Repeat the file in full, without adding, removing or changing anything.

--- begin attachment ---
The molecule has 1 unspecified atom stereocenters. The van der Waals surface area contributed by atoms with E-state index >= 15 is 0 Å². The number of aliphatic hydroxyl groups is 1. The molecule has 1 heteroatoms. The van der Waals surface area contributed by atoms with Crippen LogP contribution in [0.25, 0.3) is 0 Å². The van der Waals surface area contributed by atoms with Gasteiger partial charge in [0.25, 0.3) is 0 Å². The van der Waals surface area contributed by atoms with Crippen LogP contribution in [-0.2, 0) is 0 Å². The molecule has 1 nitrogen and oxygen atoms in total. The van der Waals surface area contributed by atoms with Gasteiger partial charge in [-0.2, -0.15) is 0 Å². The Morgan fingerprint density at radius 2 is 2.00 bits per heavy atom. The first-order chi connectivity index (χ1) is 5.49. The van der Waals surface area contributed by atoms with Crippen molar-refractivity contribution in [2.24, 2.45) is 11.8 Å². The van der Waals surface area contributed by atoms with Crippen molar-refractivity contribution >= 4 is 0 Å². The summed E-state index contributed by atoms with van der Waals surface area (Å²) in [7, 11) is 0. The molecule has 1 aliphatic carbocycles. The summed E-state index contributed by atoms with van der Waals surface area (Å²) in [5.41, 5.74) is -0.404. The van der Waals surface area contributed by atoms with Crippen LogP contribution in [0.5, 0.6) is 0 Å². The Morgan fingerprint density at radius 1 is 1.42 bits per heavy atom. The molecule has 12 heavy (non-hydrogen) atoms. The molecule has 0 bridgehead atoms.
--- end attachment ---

The molecule has 1 unspecified atom stereocenters. The van der Waals surface area contributed by atoms with E-state index >= 15 is 0 Å². The number of aliphatic hydroxyl groups is 1. The molecule has 1 heteroatoms. The van der Waals surface area contributed by atoms with Crippen LogP contribution in [0.25, 0.3) is 0 Å². The van der Waals surface area contributed by atoms with Gasteiger partial charge in [0.25, 0.3) is 0 Å². The van der Waals surface area contributed by atoms with Crippen LogP contribution in [-0.2, 0) is 0 Å². The molecule has 1 nitrogen and oxygen atoms in total. The van der Waals surface area contributed by atoms with Gasteiger partial charge in [-0.2, -0.15) is 0 Å². The Morgan fingerprint density at radius 2 is 2.00 bits per heavy atom. The first-order chi connectivity index (χ1) is 5.49. The van der Waals surface area contributed by atoms with Crippen molar-refractivity contribution in [2.24, 2.45) is 11.8 Å². The van der Waals surface area contributed by atoms with Crippen molar-refractivity contribution >= 4 is 0 Å². The summed E-state index contributed by atoms with van der Waals surface area (Å²) in [7, 11) is 0. The molecule has 1 aliphatic carbocycles. The summed E-state index contributed by atoms with van der Waals surface area (Å²) in [5.41, 5.74) is -0.404. The van der Waals surface area contributed by atoms with Crippen LogP contribution in [0.5, 0.6) is 0 Å². The Morgan fingerprint density at radius 1 is 1.42 bits per heavy atom. The molecule has 12 heavy (non-hydrogen) atoms. The molecule has 0 bridgehead atoms.